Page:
FRS 102 The Financial Reporting Standard applicable in the UK and Republic of Ireland deals with financial instruments in two sections: Section 11 Basic Financial Instruments and Section 12 Other Financial Instruments Issues.
Most, if not all, reporting entities will have some financial instruments which are treated as basic financial instruments, such as:
- trade debtors and creditors;
- intra-group loans;
- directors’ loans; and
- straightforward bank loans.
Effect of the triennial review
The triennial review, which was completed by the Financial Reporting Council (FRC) in December 2017 gave rise to new FRSs being issued in March 2018. The March 2018 editions of UK GAAP are mandatory for accounting periods commencing on or after 1 January 2019. Early adoption of the triennial review amendments is permissible, provided all of the amendments are applied at the same time. There two exceptions in respect of the directors’ loan account amendment (see FRS 102 (March 2018) paragraph 11.13A) and the gift aid amendments (see FRS 102 (March 2018) paragraph 29.14A) which can be early adopted separately without having to early adopt FRS 102 (March 2018).
The FRC included an additional paragraph 11.9A which provides a description of a basic financial instrument. Prior to the introduction of paragraph 11.9A, a financial instrument could only be classed as basic if it met all the detailed conditions in paragraph 11.9. The inclusion of a description of a basic financial instrument in paragraph 11.9A means that if the financial instrument fails to meet the detailed conditions in paragraph 11.9, but meets the description of a basic financial instrument, the instrument can still be classed as basic. This will result in a small number of financial instruments now being eligible to be treated as basic and accounted for under the amortised cost method rather than non-basic at fair value under Section 12.
Accounting for a straightforward bank loan under FRS 102
One of the challenges faced by AAT Licensed Accountants is how to account for financial instruments such as bank loans under FRS 102. The amortised cost method was a new method for most accountants and the way it works in practice was initially unfamiliar. The ‘amortised cost (of a financial asset or financial liability)’ is defined in the Glossary to FRS 102 as:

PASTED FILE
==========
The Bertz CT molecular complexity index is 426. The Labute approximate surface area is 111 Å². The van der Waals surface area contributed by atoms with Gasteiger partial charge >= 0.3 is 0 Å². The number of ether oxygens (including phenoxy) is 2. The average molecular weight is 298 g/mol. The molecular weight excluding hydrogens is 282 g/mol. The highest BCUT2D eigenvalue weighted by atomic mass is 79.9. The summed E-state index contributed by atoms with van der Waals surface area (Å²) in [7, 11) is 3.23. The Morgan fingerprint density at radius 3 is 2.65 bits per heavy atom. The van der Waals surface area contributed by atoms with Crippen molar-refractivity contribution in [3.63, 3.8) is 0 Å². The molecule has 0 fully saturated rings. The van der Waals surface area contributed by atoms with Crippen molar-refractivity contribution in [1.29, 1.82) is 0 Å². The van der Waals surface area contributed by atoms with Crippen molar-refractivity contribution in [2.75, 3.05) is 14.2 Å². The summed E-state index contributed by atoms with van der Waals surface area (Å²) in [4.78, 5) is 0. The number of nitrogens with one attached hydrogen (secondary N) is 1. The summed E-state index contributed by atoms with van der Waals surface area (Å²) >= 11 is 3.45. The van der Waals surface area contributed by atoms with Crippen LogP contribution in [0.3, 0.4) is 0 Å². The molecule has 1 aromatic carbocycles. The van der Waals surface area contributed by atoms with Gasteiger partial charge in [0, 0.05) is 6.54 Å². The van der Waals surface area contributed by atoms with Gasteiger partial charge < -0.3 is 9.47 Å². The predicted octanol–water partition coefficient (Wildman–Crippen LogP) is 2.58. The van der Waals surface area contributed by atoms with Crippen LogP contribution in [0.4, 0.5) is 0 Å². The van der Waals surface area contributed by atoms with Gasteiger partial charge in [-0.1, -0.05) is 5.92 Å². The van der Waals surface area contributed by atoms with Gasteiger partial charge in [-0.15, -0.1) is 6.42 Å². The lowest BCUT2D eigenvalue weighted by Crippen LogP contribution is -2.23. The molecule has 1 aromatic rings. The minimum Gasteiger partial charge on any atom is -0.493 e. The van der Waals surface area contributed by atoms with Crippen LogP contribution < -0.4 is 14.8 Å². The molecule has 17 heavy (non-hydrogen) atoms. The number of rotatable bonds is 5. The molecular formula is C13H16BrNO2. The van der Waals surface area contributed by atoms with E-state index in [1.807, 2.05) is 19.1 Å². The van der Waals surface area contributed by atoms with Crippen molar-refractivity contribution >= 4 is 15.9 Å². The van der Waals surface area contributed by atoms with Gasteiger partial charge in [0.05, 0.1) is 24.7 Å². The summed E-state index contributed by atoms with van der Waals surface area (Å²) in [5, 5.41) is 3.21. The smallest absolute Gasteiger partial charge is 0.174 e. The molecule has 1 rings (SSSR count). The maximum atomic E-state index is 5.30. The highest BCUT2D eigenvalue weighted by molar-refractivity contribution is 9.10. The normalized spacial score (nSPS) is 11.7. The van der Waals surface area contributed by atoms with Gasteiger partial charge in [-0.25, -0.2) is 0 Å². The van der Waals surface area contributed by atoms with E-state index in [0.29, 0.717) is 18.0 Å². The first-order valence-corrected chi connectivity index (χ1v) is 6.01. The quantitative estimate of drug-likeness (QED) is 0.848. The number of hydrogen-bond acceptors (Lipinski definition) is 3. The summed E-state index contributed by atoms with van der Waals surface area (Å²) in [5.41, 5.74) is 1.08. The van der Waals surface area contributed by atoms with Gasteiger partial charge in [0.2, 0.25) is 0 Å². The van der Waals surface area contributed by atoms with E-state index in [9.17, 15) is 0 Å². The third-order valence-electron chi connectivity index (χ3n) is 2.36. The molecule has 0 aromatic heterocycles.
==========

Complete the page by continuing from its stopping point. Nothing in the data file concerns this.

‘The amount at which the financial asset or financial liability is measured at initial recognition minus principal repayments, plus or minus the cumulative amortisation using the effective interest method of any difference between that initial amount and the maturity amount, and minus any reduction (directly or through the use of an allowance account) for impairment or uncollectability.’
A straight forward bank loan will fall under the scope of Section 11 and hence be accounted for at amortised cost. The accounting for this loan can be done using Microsoft Excel; in particular, the ‘Goal Seek’ function to calculate the interest in the loan which will be charged to the profit and loss account over the life of the loan.
Using the Goal Seek function in Microsoft Excel can be an efficient use of time as (provided the payments or receipts do not change throughout the life of the loan), the same schedule can be used each year in the working papers file. Do watch out for loans which have a variable interest rate, which will be examined in a future article. FRS 102, paragraph 11.20 states:
‘If an entity revises its estimates of payments or receipts, the entity shall adjust the carrying amount of the financial asset or financial liability (or group of financial instruments) to reflect actual and revised estimated cash flows. The entity shall recalculate the carrying amount by computing the present value of estimated future cash flows at the financial instrument’s original effective interest rate. The entity shall recognise the adjustment as income or expense in profit or loss at the date of the revision.’
Accounting for basic financial instruments can be complex under FRS 102 and it is important that AAT Licensed Accountants fully understand how the amortised cost method works. This will ensure that (a) the financial instrument is carried in the balance sheet at an appropriate amount and (b) the interest income or expense is reflected in the profit and loss account correctly.
Steve Collings is the audit and technical partner at Leavitt Walmsley Associates Ltd.